Back in 1888 when the Versailles pattern was introduced the requirement to mark was if effect and that is probably the reason why Gorham marked this pattern - just to preserve their copyright. I am not that familiar with sterling from the late 1800s, but from my limited knowledge I think that most manufacturers at this time used the patent laws to protect their designs.

That is, instead of asserting their rights under the copyright laws they used the patent laws to protect their designs and filed design patent applications. Some manufacturers may have decided to try both the patent and the copyright laws. If a company loses a patent suit they will normally seek other methods to protect their perceived rights and perhaps Gorham was in this position. I do not know why Gorham sometimes marked and sometimes did not mark the Versailles pattern with a copyright notice.

The copyright term was 28 years in the late 1800s and it was renewable for another 28 years. Today the term is 70 years after the death of the last author. The works of Arthur Conan Doyle are still protected by copyright in the U.S.; much to the delight of his heirs as a result of the recently successful Sherlock Holmes movie.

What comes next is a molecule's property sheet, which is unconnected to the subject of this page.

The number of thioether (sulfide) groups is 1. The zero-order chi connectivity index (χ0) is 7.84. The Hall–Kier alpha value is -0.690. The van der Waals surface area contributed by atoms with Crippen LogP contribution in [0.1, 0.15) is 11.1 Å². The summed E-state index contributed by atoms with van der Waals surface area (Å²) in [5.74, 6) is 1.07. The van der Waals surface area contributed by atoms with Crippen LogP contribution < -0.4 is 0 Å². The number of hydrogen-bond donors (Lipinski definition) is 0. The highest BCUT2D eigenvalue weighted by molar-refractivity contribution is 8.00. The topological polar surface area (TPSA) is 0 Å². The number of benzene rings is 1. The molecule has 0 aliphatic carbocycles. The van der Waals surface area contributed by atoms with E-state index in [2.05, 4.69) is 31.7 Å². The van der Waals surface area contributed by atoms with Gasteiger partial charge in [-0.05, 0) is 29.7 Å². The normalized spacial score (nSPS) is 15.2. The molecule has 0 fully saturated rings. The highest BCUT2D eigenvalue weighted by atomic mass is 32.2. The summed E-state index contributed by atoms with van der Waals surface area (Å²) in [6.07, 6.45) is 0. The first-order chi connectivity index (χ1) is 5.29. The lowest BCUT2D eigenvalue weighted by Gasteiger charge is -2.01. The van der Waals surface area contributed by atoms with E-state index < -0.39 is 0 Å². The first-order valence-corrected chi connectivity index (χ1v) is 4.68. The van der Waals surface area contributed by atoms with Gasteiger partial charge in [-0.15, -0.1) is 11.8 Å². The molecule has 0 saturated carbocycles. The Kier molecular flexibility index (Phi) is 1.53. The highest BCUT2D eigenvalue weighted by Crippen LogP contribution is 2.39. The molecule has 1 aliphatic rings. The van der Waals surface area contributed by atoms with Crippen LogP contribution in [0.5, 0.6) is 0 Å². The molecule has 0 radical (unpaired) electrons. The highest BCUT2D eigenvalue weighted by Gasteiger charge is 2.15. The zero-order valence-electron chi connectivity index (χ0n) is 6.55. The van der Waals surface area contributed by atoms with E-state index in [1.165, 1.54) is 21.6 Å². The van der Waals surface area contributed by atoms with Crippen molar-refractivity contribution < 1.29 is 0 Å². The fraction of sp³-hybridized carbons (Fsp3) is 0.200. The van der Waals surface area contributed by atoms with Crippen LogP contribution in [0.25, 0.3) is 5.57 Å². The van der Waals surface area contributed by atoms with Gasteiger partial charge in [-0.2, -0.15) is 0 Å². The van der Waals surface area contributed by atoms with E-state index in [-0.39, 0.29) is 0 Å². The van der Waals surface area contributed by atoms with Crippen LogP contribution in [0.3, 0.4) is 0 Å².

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denimrs

Posts: 102
Registered: Dec 2005

iconnumber posted 07-27-2010 09:38 AM     Click Here to See the Profile for denimrs     Edit/Delete Message   Reply w/Quote
In reading posts older than my time here, I came across this one and found it of particular interest because I have a small collection of Gorham Heller designed dessert spoons -- one of which is in the Versaille pattern. And, its mark is a variation of the one that started this thread. That is, it has the same lion/anchor/G mark and sterling, but also has Copyrighted '88. And, there is an additional mark, V in a circle, right below that. Here is the spoon and the mark.

None of my other Gorham pieces -- Heller designs or others' work -- has such a mark as the V. In researching online I found a few pieces of Gorham with a similar letter in a circle -- letters other than the weight letters. I thought the V might be for Versailles once I did not find it in the weight mark tables. But, the others I found online had letters that did not match their name. So, this V remains a mystery to me.